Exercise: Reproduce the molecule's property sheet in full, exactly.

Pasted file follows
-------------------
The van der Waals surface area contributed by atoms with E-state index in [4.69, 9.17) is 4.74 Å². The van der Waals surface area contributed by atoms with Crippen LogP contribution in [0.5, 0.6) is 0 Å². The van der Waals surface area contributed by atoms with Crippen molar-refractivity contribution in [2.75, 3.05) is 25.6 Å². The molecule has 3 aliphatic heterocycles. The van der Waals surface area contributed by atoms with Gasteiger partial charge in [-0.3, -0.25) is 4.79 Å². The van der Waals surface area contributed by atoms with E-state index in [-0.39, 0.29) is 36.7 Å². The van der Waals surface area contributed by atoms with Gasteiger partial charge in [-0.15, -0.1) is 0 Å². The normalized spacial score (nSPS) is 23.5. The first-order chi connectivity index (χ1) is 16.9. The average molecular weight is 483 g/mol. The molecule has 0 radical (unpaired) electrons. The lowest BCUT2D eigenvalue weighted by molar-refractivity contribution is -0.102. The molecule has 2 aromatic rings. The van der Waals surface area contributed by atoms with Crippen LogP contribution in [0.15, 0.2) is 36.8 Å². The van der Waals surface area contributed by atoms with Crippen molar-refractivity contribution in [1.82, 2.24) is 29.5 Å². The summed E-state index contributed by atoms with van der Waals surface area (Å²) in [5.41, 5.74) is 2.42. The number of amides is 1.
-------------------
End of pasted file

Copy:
The van der Waals surface area contributed by atoms with E-state index in [4.69, 9.17) is 4.74 Å². The van der Waals surface area contributed by atoms with Crippen LogP contribution in [0.5, 0.6) is 0 Å². The van der Waals surface area contributed by atoms with Crippen molar-refractivity contribution in [2.75, 3.05) is 25.6 Å². The molecule has 3 aliphatic heterocycles. The van der Waals surface area contributed by atoms with Gasteiger partial charge in [-0.3, -0.25) is 4.79 Å². The van der Waals surface area contributed by atoms with E-state index in [-0.39, 0.29) is 36.7 Å². The van der Waals surface area contributed by atoms with Gasteiger partial charge in [-0.15, -0.1) is 0 Å². The normalized spacial score (nSPS) is 23.5. The first-order chi connectivity index (χ1) is 16.9. The average molecular weight is 483 g/mol. The molecule has 0 radical (unpaired) electrons. The lowest BCUT2D eigenvalue weighted by molar-refractivity contribution is -0.102. The molecule has 2 aromatic rings. The van der Waals surface area contributed by atoms with Crippen LogP contribution in [0.15, 0.2) is 36.8 Å². The van der Waals surface area contributed by atoms with Crippen molar-refractivity contribution in [1.82, 2.24) is 29.5 Å². The summed E-state index contributed by atoms with van der Waals surface area (Å²) in [5.41, 5.74) is 2.42. The number of amides is 1.